These specs reflect the requirements of the games and the Steam machine. In fact, SteamOS will run on any machine on which you can install Debian; only UEFI firmware is mandatory.

Thus, you can test SteamOS on a virtual machine with VirtualBox. You cannot launch any games, though, because VirtualBox does not support full 3D graphics. Make sure you have at least version 4.3.4 of VirtualBox; older versions can cause problems.

On the SteamOS download page [4], go to the Custom Installation section and Download the custom SteamOS beta installation, which is a 1GB zip file. Unzip the file in the steamos/ folder in your home directory, open a terminal and run the following command:

$ genisoimage -o steamos-1.0-uefi-amd64.iso -r -J ~/steamos/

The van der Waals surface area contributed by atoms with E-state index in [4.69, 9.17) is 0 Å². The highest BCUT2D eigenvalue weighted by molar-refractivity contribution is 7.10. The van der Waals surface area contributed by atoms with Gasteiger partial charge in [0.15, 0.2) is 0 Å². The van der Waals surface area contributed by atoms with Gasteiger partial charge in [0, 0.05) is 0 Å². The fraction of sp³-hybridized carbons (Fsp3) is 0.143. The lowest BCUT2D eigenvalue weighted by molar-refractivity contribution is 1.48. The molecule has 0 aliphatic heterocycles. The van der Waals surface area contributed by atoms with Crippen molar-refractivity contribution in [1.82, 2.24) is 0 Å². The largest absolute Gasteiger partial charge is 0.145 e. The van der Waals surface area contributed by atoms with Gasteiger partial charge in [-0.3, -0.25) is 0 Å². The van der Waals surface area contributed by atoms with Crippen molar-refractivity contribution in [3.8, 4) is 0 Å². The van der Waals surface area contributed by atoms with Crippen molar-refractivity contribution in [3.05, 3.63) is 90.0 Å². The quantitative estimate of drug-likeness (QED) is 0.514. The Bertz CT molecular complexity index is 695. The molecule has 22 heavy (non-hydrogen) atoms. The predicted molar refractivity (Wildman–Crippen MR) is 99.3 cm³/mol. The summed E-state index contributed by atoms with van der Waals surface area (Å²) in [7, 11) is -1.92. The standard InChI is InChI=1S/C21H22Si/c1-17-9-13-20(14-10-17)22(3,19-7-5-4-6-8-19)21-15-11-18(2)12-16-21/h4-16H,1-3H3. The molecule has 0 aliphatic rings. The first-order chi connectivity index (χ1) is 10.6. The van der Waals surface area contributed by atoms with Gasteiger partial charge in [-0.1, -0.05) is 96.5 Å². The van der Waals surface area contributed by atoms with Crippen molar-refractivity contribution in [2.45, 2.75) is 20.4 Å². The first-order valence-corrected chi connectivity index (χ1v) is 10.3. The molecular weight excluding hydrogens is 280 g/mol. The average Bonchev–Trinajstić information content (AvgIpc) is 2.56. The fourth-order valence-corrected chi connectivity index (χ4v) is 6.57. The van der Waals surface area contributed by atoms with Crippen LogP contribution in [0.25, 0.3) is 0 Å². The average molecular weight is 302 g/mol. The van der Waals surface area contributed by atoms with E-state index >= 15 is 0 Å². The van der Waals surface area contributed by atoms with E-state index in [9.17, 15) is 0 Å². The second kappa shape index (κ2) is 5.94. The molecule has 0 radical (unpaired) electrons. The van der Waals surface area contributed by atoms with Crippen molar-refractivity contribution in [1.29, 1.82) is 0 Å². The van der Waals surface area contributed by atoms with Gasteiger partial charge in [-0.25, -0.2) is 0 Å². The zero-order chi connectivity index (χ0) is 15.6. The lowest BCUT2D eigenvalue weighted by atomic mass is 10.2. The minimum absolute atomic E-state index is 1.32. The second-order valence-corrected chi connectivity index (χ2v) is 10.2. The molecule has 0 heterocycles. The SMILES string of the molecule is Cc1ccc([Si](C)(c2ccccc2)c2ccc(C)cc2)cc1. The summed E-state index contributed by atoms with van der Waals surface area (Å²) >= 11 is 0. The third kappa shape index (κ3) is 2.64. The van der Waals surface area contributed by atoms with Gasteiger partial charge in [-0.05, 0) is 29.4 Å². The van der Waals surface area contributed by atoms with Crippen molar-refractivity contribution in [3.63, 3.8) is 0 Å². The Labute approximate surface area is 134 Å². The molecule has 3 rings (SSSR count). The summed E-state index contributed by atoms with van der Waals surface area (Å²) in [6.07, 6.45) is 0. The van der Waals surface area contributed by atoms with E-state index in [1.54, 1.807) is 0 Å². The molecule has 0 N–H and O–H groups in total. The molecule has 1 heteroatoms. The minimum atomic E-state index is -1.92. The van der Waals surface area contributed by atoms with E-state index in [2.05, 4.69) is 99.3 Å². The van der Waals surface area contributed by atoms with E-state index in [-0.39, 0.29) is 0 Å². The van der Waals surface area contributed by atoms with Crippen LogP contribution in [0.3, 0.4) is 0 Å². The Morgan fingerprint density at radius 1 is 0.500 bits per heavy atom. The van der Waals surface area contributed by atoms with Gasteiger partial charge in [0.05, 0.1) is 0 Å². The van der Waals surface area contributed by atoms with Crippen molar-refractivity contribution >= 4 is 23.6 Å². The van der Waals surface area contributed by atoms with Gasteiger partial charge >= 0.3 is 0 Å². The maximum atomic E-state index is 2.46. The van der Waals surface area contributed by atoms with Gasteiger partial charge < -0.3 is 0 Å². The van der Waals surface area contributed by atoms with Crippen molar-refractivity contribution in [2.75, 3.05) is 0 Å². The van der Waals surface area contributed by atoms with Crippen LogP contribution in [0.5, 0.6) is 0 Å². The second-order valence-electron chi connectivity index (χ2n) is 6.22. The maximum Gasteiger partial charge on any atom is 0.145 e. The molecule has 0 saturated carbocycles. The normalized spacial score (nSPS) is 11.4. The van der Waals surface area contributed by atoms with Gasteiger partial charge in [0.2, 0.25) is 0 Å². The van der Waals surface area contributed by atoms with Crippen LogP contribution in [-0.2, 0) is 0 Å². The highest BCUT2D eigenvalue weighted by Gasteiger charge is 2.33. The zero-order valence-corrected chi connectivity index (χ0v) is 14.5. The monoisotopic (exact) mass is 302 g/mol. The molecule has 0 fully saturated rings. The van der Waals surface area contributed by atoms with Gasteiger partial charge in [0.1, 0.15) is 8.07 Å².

You can use the package manager to install the genisoimage tool if necessary. Start VirtualBox and click New. Give the virtual machine a name. As the Type, select Linux; version is Debian 64 bit. Then, press Next to set the memory allocation to half of the physical RAM.

In the next step, you can Create a virtual disk and confirm the VDI and dynamically allocated settings. Set 500GB as the disk size, and then press Create. In the main window, press System on the right. Check Enable EFI activate (only special guests). Change to Display; then check Enable 3D acceleration and set the graphics memory to the maximum value.

Next, enable Storage, select empty, and click the CD icon in the Attributes section on the right. Then, choose Select file for virtual media and point to the file you created earlier, steamos-1.0-uefi-amd64.iso. For all other settings, you can simply keep the default values. Click OK and Start to launch the virtual PC. When the Steam logo appears, choose Automated Install.